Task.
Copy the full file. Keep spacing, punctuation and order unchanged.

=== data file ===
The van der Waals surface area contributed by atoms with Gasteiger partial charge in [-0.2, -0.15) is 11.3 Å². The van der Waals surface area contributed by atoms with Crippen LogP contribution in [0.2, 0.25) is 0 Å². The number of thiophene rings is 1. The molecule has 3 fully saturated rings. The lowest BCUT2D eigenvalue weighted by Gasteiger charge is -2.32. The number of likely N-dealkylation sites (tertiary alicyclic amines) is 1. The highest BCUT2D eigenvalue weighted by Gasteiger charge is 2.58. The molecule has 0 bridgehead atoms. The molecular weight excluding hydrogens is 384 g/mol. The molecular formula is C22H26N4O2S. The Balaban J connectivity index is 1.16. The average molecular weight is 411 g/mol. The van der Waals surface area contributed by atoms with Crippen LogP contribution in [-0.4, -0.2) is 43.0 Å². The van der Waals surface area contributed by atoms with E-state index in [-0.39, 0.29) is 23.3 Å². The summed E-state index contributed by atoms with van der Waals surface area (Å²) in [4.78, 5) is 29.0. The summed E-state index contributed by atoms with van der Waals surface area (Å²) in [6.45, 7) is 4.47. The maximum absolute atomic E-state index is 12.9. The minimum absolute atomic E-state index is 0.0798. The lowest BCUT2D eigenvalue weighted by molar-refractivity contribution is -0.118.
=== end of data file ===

The van der Waals surface area contributed by atoms with Gasteiger partial charge in [-0.2, -0.15) is 11.3 Å². The van der Waals surface area contributed by atoms with Crippen LogP contribution in [0.2, 0.25) is 0 Å². The number of thiophene rings is 1. The molecule has 3 fully saturated rings. The lowest BCUT2D eigenvalue weighted by Gasteiger charge is -2.32. The number of likely N-dealkylation sites (tertiary alicyclic amines) is 1. The highest BCUT2D eigenvalue weighted by Gasteiger charge is 2.58. The molecule has 0 bridgehead atoms. The molecular weight excluding hydrogens is 384 g/mol. The molecular formula is C22H26N4O2S. The Balaban J connectivity index is 1.16. The average molecular weight is 411 g/mol. The van der Waals surface area contributed by atoms with Crippen LogP contribution in [-0.4, -0.2) is 43.0 Å². The van der Waals surface area contributed by atoms with E-state index in [-0.39, 0.29) is 23.3 Å². The summed E-state index contributed by atoms with van der Waals surface area (Å²) in [4.78, 5) is 29.0. The summed E-state index contributed by atoms with van der Waals surface area (Å²) in [6.45, 7) is 4.47. The maximum absolute atomic E-state index is 12.9. The minimum absolute atomic E-state index is 0.0798. The lowest BCUT2D eigenvalue weighted by molar-refractivity contribution is -0.118.